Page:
Figure 1: History of measles virus infection and elimination programmes.

Closely related to the recently eradicated cattle virus rinderpest170, measles virus (MeV) probably evolved from an ancestral virus and emerged as a zoonotic infection in communities in which cattle and humans lived in close proximity171. MeV most likely became established in humans about 5,000 years ago when human populations achieved sufficient size in Middle Eastern agrarian civilizations to maintain virus transmission172. Measles did not always have a global distribution and probably first entered the Americas in the fifteenth century with the immigration of Europeans. MeV and smallpox infections probably facilitated the European conquest of Native American civilizations by causing large numbers of deaths among the fully susceptible Native Americans173. The outbreak of measles in the US Army from 1917 to 1918 that resulted in >95,000 cases of measles and 3,000 deaths provided a striking example of the devastating effect of measles and associated bacterial co-infections that occurred before the introduction of antibiotics or measles vaccines174. Increasing measles vaccine coverage prevented an estimated 17.1 million deaths between 2000 and 2014 (Ref. 8). WHA, World Health Assembly.

PowerPoint slide

Vaccination and elimination targets

Established in 2001 by five core partners including the WHO, United Nations Children's Fund (UNICEF), the American Red Cross, the United Nations Foundation and the US Centers for Disease Control and Prevention (CDC), initially with a focus only on measles, the Measles & Rubella Initiative (M&RI) provided a global vision statement for achieving global elimination of measles and rubella: the Global Measles and Rubella Strategic Plan 2012–2020. The estimated coverage with MCV1 increased globally from 70% to 85% during 2000–2014, and the number of countries with ≥90% MCV1 coverage increased from 44% to 63%7 (Fig. 2). In addition, the proportion of countries with ≥90% MCV1 coverage overall that also had ≥80% MCV1 coverage in all districts increased from 1% in 2003 to 40% in 2014. Measles elimination requires high levels of two-dose coverage, and during 2000–2014, the estimated coverage with MCV2 increased from 15% to 56% globally and the number of countries providing MCV2 through routine immunization services increased from 51% to 79%.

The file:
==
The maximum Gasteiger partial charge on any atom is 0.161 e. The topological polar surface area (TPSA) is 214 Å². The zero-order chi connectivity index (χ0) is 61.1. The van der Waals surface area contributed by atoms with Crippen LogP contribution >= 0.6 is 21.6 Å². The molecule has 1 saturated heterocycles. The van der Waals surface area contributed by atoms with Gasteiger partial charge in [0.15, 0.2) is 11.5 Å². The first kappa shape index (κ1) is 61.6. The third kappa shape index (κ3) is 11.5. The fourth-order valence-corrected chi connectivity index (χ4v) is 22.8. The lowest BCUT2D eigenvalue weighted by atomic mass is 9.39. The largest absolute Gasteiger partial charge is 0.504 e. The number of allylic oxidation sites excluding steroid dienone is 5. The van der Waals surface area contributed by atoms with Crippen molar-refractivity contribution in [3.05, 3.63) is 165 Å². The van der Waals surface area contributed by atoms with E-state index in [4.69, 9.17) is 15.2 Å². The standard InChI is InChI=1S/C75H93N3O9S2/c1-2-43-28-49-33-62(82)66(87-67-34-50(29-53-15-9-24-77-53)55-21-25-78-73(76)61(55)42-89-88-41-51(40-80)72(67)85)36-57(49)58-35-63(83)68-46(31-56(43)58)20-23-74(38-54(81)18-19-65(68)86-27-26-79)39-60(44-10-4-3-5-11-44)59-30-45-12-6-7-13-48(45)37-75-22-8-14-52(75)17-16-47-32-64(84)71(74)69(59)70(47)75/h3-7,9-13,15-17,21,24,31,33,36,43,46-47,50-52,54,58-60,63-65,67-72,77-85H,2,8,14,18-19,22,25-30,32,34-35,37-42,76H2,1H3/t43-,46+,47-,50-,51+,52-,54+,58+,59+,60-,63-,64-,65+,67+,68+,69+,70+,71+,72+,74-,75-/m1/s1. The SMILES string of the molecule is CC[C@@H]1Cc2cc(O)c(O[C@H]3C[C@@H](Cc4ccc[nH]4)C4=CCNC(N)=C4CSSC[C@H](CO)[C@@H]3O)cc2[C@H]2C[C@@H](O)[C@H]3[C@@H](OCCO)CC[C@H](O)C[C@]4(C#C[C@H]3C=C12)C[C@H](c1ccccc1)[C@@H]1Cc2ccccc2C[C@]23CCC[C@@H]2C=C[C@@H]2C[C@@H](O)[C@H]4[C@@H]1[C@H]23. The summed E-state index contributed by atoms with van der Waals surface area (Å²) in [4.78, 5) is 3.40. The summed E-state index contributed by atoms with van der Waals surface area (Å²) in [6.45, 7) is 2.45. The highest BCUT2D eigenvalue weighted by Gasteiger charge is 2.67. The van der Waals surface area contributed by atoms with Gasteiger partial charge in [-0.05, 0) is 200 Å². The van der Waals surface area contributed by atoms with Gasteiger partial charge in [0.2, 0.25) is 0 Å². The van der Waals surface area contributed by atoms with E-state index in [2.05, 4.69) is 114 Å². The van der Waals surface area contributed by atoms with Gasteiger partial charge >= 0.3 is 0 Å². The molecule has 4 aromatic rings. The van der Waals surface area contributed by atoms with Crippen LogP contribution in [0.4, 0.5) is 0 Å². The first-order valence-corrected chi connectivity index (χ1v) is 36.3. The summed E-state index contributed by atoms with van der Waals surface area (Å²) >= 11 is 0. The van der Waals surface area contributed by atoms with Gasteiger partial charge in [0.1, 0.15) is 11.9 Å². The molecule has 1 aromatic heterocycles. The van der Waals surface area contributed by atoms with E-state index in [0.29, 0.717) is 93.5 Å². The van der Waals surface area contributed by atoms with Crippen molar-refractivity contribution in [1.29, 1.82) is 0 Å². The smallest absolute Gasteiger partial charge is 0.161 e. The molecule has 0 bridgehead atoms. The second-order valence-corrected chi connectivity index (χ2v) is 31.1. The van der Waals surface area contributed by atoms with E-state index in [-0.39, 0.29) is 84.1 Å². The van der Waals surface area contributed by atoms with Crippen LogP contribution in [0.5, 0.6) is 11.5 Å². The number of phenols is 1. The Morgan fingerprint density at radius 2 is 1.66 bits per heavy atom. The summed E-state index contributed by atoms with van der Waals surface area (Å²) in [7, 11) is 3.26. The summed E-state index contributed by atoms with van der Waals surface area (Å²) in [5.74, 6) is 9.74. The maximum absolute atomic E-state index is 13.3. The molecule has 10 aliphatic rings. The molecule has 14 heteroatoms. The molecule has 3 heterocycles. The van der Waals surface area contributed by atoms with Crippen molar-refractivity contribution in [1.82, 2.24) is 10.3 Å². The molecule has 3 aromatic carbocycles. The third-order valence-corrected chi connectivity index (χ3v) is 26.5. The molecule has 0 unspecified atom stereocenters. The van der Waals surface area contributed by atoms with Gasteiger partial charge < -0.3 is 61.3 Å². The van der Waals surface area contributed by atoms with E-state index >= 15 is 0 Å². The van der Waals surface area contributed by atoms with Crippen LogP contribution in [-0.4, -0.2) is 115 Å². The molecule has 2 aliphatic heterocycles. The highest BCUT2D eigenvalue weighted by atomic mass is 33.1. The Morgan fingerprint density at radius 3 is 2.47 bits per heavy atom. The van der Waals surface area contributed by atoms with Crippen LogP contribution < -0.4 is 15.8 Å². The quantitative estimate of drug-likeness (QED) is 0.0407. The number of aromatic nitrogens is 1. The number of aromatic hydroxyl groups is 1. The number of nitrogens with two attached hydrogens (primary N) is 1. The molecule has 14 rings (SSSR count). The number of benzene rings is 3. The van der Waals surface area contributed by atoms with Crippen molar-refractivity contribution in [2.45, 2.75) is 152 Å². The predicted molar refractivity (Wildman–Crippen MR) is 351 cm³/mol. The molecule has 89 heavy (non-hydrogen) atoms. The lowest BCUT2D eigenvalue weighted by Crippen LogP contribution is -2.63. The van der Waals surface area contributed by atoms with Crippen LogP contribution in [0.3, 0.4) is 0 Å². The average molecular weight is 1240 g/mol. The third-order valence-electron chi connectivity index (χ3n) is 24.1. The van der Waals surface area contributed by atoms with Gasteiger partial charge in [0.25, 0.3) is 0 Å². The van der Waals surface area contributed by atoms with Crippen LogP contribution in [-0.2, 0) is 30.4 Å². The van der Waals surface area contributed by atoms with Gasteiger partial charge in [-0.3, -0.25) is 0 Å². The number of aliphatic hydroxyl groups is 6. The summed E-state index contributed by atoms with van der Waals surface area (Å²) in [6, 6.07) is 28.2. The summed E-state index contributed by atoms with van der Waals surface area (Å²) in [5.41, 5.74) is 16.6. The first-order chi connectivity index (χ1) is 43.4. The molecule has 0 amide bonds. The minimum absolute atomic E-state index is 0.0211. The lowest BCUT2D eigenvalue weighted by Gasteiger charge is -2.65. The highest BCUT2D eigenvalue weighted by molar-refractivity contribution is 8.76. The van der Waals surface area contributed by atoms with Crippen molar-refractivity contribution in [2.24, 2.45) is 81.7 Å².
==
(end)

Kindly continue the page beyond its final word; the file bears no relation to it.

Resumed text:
Figure 2: Global reported measles cases and estimated coverage with the first and second dose of measles-containing vaccine by year (1980–2014).

MCV, measles-containing vaccine. Figure adapted from data available from the WHO175,176.

PowerPoint slide

In 2010, the World Health Assembly (WHA) established three global targets for measles control by 2015: a routine measles vaccination coverage of ≥90% nationally and ≥80% in every district; a reported measles incidence of fewer than five cases per 1 million population; and a measles mortality reduction of ≥95% compared with mortality in 2000 (Ref. 8). Subsequently, the WHA endorsed the Global Vaccine Action Plan for 2012–2020, which established targets for measles and rubella elimination. This plan called for all six WHO regions to establish goals to eliminate measles by 2020 or sooner, with the aim for complete elimination of measles in at least five WHO regions by 2020 (Ref. 9). As of September 2013, WHO member states in all six regions have adopted measles elimination goals. Elimination is defined as the absence of endemic MeV transmission in a defined geographical area for ≥12 months in the presence of a well-performing surveillance system10. From 2000 to 2014, the number of deaths attributed to measles declined by 79%8,11 (Fig. 3). Although this is a considerable reduction, it did not meet the 2015 global target. Countries with suboptimal MCV2 coverage conduct SIAs every 2–4 years, with SIAs conducted in 28 countries in 2014 estimated to have reached approximately 221 million children7. In addition to vaccination, high-quality measles case-based surveillance is essential for elimination efforts. By the end of 2014, 96% of countries implemented case-based surveillance and 98% had access to standardized quality-controlled testing through the WHO Global Measles and Rubella Laboratory Network (GMRLN)12,13.

Figure 3: The number of estimated measles deaths globally by year (2000–2014).

The Measles & Rubella Initiative was established in 2001; global estimated measles mortality decreased by 79% during 2000–2014, preventing an estimated 17.1 million deaths8. Adapted with permission from Ref. 7, CDC MMWR.

PowerPoint slide

Measles outbreaks